Sunday, March 7, 2010

Ho Chi Minh City (Saigon)

We arrived in Ho Chi Minh City by bus late afternoon from Phnom Penh. The dream run continues with Guesthouses - we nailed a great one down close to the action for a bargain price, and then got out in the thick of it for some Vietnamese food for dinner.

Beef Noodle Soup, or Pho as it is called, is absolutely delicious. Like most Vietnamese food we have encountered since, Pho is incredibly fresh - served with a plate of fresh herbs, lime and chili to add at your disposal. And it's cheap - about 20,000 VND (NZ) $1.50 for a massive bowl, which fits with our budget! Another favourite is Ban Xeo, a rice flour and coconut milk crepe stuffed with pork, prawn, and bean sprouts, and served with the usual plate of fresh herbs, lime and chili.

HCMC is itself quite a nice city. It has a population of about 8 million, is quite spread out, and relatively clean to the rest of Asia. The streets are wide and leafy, and like Cambodia and Laos, there are some amazing French Colonial buildings about the place. There are scooters EVERYWHERE. Crossing the road is a bit daunting at first, but you get the hang of it. You just walk out slowly, let the drivers see you so they can swarm around you.

On our first full day we had a bit of a look around the city, which included a visit to the War Remnants Museum. Propaganda aside, it was quite interesting, largely due to the incredible photo exhibition showing the war and its aftermath. On the way home we stopped in at the rooftop bar at the Sheraton to watch the sunset, only to find the beers were NZ$12, no thank you. After walking back to the backpacker haunt of Pham Lam Nga, we found a Bia Hoi stand selling draught beer (essentially homebrew) on the side of the road for about $NZ0.50. These Bia Hoi stalls are quite cool, many tables crammed in which allows you to meet and chat to a whole bunch of randoms - we met a guy from Ibiza who had rowed the Mekong from Laos to HCMC with only a few clothes and some camp equipment, quite an achievement.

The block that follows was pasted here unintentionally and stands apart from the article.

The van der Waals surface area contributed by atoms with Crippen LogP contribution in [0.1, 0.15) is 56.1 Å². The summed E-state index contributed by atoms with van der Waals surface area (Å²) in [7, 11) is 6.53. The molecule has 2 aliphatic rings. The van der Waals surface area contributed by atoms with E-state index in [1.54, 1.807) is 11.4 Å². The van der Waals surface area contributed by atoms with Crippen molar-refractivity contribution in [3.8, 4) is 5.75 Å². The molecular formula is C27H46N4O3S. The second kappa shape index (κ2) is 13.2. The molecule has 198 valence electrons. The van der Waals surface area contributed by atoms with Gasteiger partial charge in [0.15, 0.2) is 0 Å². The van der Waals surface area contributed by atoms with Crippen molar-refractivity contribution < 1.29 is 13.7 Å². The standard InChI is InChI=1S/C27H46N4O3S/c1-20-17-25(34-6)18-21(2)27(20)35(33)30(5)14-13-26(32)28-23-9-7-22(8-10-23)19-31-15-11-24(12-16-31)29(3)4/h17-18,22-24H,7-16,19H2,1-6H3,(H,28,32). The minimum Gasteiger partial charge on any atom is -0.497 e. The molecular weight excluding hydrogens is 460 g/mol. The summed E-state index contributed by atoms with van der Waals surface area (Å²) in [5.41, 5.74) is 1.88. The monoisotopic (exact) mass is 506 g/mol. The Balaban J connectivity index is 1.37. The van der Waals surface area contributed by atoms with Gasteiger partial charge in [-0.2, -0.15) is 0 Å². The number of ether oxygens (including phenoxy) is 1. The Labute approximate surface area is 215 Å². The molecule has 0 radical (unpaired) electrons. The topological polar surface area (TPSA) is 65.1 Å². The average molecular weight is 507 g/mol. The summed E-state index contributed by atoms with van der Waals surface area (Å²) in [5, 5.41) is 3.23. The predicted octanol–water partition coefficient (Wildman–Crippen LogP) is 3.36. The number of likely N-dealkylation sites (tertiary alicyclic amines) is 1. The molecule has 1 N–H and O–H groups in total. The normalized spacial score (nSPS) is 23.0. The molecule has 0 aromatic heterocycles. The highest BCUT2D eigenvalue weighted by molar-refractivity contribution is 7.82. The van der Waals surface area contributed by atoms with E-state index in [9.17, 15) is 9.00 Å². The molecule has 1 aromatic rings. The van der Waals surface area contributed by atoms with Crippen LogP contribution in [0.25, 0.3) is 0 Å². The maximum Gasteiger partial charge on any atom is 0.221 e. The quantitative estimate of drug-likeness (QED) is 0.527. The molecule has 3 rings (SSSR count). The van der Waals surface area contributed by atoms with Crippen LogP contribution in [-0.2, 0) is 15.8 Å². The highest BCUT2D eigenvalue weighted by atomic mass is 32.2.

The next day we decided to see the Cu Chi Tunnels where the VC hid and fought the US in the war. We did this via a tour, which was quite revolting, but they seem to have a monopoly on the tunnels, you could taxi or rent a scooter and head out yourself, but there is little in the way of information unless you have a guide. Seeing the tunnels and going down them, gave us an appreciation of how terrible the war must have been to fight in - for both sides.

The next day we packed up and caught a bus to Mui Ne, a beach resort about 5 hours north of HCMC.

No comments:

Post a Comment